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December 21, 2021

From: William B.P. Robson and Miles Wu

To: Canada’s Ministers of Finance

Date: December 21, 2021

Re: Senior Governments’ Fiscal Projections vs. Results: A Tale of Two Ledgers

In theory, management of public funds by Canada’s federal, provincial and territorial governments reflects the preferences Canadians express through their elected representatives.

In reality, the chain of accountability has some weak links. Among them are the large discrepancies between budget projections and results we detail in our new C.D. Howe Institute report.

Comparisons between budgets and year-end financial statements reveal that Canada’s senior governments routinely miss their targets by meaningful amounts. What is more, the gaps are not random. One consistent pattern is governments’ overshooting both the expense and revenue projections in budgets.

Over the last 20 fiscal years – from 2000/01 to 2019/20 (the last year for which we have results from all governments) – Canada’s senior governments overshot their spending targets by a cumulative $119 billion. That means they went into the COVID-19 crisis spending $3,100 more per Canadian than their budgets projected.

Even more startling is the revenue side, where, cumulatively over the last two decades, Canada’s senior governments raised $143 billion – $3,800 per Canadian – more than they would have if they had hit their budgets’ revenue projections.

That pattern of revenue overshoots is interesting in its own right: most commentary on budget-making assumes that revenue projections are routinely over-optimistic. But the fact that overshoots of revenue and expense coincide with each other raises additional concerns.

A standard, and sensible, prescription for fiscal policy over the economic cycle is that governments should stabilize tax rates, programs and the economy by letting the bottom line move toward deficit in slumps and towards surplus in booms. That means that slumps should cause overshoots of expenses coincident with undershoots of revenue, and booms would cause undershoots of expenses coincident with overshoots of revenue.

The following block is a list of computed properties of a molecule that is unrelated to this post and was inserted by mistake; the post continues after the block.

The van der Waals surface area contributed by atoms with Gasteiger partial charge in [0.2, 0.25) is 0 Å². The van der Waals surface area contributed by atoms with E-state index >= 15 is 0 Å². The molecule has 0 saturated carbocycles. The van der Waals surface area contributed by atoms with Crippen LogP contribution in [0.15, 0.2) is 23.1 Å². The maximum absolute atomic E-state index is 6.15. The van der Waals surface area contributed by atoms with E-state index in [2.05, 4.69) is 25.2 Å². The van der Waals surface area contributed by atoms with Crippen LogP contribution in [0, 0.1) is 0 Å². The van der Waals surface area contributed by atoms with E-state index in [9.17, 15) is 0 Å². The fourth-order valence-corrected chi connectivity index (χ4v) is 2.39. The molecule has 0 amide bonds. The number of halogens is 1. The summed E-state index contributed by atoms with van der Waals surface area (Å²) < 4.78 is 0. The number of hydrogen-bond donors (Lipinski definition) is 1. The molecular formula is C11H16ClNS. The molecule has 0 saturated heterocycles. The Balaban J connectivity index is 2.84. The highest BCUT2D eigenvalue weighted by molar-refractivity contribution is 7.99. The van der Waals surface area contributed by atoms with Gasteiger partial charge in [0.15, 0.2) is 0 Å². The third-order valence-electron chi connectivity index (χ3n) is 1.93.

But that pattern is the exception among Canada’s senior governments. Over the past 20 years, overshoots on either side of the ledger tend to coincide, suggesting that governments under-projected revenue and then spent most of the resulting in-year “surprise” or otherwise managed the numbers to achieve a predetermined bottom line.  

Although the fiscal response to the COVID-19 pandemic is currently driving an unprecedented wedge between budget projections and results, we note some encouraging developments over the period we look at. Both the tendency to miss budget targets and the troubling annual patterns of misses were less pronounced toward the end of the 20 years.

Two threats to this improving record loom as the country pays off its COVID-19 debts over the next several decades. One is greater temptation by governments under fiscal pressure to massage the numbers to achieve a pre-determined bottom line. The other is increased upward pressure on taxes and pressure to cut services. Legislators and voters should demand more reliable budget targets and better adherence to those targets in the future.

William B.P. Robson is CEO of the C.D. Howe Institute, where Miles Wu is a Research Assistant.

To send a comment or leave feedback, email us at blog@cdhowe.org.

The views expressed here are those of the authors. The C.D. Howe Institute does not take corporate positions on policy matters.